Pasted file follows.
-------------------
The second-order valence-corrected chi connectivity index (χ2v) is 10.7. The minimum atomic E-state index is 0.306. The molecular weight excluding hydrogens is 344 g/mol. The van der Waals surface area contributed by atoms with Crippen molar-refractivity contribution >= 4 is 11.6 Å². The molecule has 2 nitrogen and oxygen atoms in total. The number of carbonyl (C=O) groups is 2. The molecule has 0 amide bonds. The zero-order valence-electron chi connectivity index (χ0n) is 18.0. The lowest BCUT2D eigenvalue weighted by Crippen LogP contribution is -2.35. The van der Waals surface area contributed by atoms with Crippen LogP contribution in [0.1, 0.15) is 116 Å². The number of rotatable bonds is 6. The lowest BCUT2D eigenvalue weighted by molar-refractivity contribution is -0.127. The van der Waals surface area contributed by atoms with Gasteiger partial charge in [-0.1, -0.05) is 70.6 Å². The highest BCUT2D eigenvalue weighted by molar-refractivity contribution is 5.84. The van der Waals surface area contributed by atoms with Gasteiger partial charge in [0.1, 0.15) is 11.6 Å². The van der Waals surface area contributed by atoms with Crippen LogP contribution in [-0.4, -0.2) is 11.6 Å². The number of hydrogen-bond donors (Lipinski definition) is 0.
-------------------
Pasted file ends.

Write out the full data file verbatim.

The second-order valence-corrected chi connectivity index (χ2v) is 10.7. The minimum atomic E-state index is 0.306. The molecular weight excluding hydrogens is 344 g/mol. The van der Waals surface area contributed by atoms with Crippen molar-refractivity contribution >= 4 is 11.6 Å². The molecule has 2 nitrogen and oxygen atoms in total. The number of carbonyl (C=O) groups is 2. The molecule has 0 amide bonds. The zero-order valence-electron chi connectivity index (χ0n) is 18.0. The lowest BCUT2D eigenvalue weighted by Crippen LogP contribution is -2.35. The van der Waals surface area contributed by atoms with Crippen LogP contribution in [0.1, 0.15) is 116 Å². The number of rotatable bonds is 6. The lowest BCUT2D eigenvalue weighted by molar-refractivity contribution is -0.127. The van der Waals surface area contributed by atoms with Gasteiger partial charge in [-0.1, -0.05) is 70.6 Å². The highest BCUT2D eigenvalue weighted by molar-refractivity contribution is 5.84. The van der Waals surface area contributed by atoms with Gasteiger partial charge in [0.1, 0.15) is 11.6 Å². The van der Waals surface area contributed by atoms with Crippen LogP contribution in [-0.4, -0.2) is 11.6 Å². The number of hydrogen-bond donors (Lipinski definition) is 0.